Hydrogen Peroxide – hydrogen peroxide kills mold as it is an anti-fungal as well as anti-viral and anti-bacterial. It is a good alternative to chlorine bleach because it is safe to use and doesn’t damage the environment, nor does it leave behind toxic residue or produce toxic fumes like chlorine bleach does. You can buy hydrogen peroxide from drug stores very affordably. It kills mold effectively on many materials and since it is a bleaching agent it may also help fade the stain mold leaves behind. Spot test hydrogen peroxide on the material you’re going to be cleaning to make sure it won’t fade the material’s colors.

Detergent and Water – a solution of warm water and detergent can be used to scrub surface mold off non-porous surfaces. Although detergent itself doesn’t kill mold, if the mold is on non-porous materials then the solution doesn’t need to kill it as long as you completely clean away all the mold on the surface.

Baking Soda – Baking soda is well known as a natural and safe household cleaner. but you can also use baking soda to kill mold in your home. Unlike other mold killers which contain harsh chemicals, baking soda is mild (ph of 8.1) and harmless to your family and any pets. Besides killing mold, baking soda also deodorizes and so using it can get rid of the smell mold leaves in your home. Baking soda also absorbs moisture to help keep mold away. Vinegar is often used along with baking soda when cleaning up a mold problem since vinegar kills different species of mold to baking soda.

As seen above, mold can cause serious health issues. Surface mold CAN be cleaned with many common cleaners but internal mold or serious water damage should always be handled by an experienced IICRC-certified company such as True Clean Restoration.  The “root” of the mold must be killed or it will just keep coming back/getting worse.  We are available, 24/7 to help by calling 309-664-8577 or emailing contact@truecleanrestoration.net. You can trust True Clean to help.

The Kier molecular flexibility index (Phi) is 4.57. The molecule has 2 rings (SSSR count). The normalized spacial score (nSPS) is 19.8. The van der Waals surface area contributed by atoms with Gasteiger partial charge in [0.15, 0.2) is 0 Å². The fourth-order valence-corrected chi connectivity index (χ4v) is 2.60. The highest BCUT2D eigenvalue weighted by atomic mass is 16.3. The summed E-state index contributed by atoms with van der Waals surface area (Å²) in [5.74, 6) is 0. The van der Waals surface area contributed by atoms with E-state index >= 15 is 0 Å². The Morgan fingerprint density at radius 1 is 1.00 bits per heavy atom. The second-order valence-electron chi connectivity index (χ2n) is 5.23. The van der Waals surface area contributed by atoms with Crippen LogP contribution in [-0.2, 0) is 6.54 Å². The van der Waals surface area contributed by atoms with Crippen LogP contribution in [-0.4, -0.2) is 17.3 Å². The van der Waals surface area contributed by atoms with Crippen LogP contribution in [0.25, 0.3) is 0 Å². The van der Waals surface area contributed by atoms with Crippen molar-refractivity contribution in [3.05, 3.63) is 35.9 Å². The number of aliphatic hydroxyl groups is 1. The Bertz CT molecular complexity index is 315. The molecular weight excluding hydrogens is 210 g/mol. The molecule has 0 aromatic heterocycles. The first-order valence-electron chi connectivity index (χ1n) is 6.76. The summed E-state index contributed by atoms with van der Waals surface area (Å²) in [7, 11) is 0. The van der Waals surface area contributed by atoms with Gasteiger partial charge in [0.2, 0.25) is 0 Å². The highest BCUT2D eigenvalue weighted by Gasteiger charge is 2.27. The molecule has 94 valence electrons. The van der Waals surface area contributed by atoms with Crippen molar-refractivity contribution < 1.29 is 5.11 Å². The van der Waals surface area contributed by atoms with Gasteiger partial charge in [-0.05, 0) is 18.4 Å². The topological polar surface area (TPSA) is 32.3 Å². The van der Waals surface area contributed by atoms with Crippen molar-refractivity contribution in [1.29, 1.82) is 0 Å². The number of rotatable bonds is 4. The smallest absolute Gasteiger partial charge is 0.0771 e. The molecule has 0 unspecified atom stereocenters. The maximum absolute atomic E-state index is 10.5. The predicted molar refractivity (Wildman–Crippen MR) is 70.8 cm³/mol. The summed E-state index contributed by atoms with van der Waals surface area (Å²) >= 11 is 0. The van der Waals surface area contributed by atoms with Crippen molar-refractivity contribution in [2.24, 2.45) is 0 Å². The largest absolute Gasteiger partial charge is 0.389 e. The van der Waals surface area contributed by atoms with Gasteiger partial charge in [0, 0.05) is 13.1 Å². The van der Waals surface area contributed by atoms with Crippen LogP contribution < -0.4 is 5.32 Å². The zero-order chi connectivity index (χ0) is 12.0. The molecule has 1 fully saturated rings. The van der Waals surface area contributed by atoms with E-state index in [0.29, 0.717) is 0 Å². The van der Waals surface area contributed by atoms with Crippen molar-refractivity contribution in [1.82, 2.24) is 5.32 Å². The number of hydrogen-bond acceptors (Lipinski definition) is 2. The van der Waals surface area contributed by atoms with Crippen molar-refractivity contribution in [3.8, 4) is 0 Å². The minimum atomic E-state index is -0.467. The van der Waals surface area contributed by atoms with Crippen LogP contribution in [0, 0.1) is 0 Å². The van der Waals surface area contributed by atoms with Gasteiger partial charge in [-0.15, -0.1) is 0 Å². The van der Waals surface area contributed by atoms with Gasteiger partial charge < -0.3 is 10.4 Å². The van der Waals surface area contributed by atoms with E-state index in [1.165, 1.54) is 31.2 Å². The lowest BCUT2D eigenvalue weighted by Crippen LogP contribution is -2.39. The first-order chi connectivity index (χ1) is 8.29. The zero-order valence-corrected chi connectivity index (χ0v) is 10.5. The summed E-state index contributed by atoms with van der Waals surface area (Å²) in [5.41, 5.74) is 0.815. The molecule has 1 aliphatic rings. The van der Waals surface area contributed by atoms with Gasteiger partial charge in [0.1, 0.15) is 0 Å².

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One Response

  1. Lori Garber
    | Reply

    Hello,
    We just moved into a home that had mold under the carpets, in bathroom and bedroom. The previous tenant moved out because of it and their daughter and family being sick. She was so concerned when she saw us move in, she wanted to let us know about the mold. She came over and showed us pictures of the mold and the Aspergillis tests that showed it in her daughter’s lungs. She lifted the carpet and it was obvious that this 30 year old carpet is deteriorating in many areas, and appears that new padding was put in dining room and one bedroom. We see discoloration a light brown irregular at top of master bedroom and bathroom ceiling is caving in.
    The owners came by and found a leak in the roof under the air conditioner and say it needs roofing repair but she is unable to find a roofer despite her many calls. We are concerned about our health. The handyman she uses brought a mold test kit for $10. and said we can use it to test for mold. She also said for us to spray vinegar on the mold, but we are afraid to as the spores will spread and we read that dead spores are dangerous too. Any suggestions?